Lifeskills: Martial Arts and Balance (literally, figuratively)

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Howdy, folks! Here’s another entry in my 2015 blog series on “Lifeskills.” In other words, what are the skills that we teach our martial arts students that transfer over and apply to other areas in life?

  • Respect, performance skills, confidence, resilience, leadership, balance, the ability to handle pressure, etc. ALL of these can be used ANY time to meet school, work, and life goals.

Today, I’m going to talk about martial arts balance. Literally. Figuratively. Click that “more” link!

One of the first moves students learn in martial arts is the front kick.

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Learning to balance on one leg while kicking can be quite a challenge. Kicking is a complex skill, and we take care to break it down into pieces before speeding it up and trying full power.

Becoming better at balancing means a few things.

  • By learning to kick, they are learning to chunk a large task into bits. If each part is good, the whole will be good.
  • Students practice the skill of mentally zoning in on each chunk of the task–which transfers over into life as a better ability to focus.
  • Mastering balance leads to self-confidence. (And you look cool by being able to perform feats such as “The Bean Bag Challenge”)

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Balance is also good for you, literally. Speaking from personal experience, I’ve stumbled and caught myself from falling (or fell correctly) on a few occasions. Without my martial arts training, I probably would have hurt myself.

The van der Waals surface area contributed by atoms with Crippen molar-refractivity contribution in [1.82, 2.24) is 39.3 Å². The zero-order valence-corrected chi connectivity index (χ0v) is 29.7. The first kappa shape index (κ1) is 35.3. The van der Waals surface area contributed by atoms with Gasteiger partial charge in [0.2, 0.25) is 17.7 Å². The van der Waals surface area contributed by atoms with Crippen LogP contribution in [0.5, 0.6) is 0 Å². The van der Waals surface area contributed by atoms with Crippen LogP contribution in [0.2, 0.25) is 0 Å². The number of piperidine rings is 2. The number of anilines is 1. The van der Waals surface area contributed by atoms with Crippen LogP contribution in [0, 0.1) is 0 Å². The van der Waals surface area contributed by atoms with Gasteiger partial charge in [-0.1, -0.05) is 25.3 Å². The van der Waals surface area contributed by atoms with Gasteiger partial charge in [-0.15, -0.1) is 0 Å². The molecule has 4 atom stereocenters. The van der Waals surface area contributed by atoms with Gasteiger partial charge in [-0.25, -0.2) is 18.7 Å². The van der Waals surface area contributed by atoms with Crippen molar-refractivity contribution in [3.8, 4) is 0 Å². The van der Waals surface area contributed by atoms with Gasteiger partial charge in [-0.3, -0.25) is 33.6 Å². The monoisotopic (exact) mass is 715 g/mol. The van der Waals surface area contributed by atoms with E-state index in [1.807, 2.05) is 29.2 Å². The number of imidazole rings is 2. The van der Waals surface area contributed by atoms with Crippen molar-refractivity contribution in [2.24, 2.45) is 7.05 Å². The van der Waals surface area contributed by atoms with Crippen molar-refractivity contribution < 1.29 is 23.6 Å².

So there’s that.

But there’s also the fact that “life balance” is addressed in most martial arts programs–at least implicitly.

What do I mean by life balance?

  • The work/school/play balance: We encourage students to take time off martial arts to address other areas of their life if needed. We also encourage our adults and older students to recognize that martial arts training is a good outlet for stress.
  • Exercise balance–stretching, focusing on a wide variety of muscle groups, encouraging students not to train through injuries.
  • A variety of skills are taught, and students learn what they like and don’t like, but develop all skill areas. Through our expectations, they learn that there is plenty to be gained from doing things they don’t like.
  • Finally, respect. By fostering environments of respect, martial arts training makes disrespect stand out. Students learn the skills they need to stand up for themselves, and to choose better friend groups or work environments. Making better choices can lead to an improved quality of life–a happier, more balanced life.

With the right sense of balance, you can do amazing things!

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tree pose

About Sensei/YDN Caitlin

Sensei Yudanjanim Caitlin is a 2nd degree black belt, senior instructor, administrative assistant, and student of Tae Kwon Do, Karate, and Arnis at Northwest School of Martial Arts.
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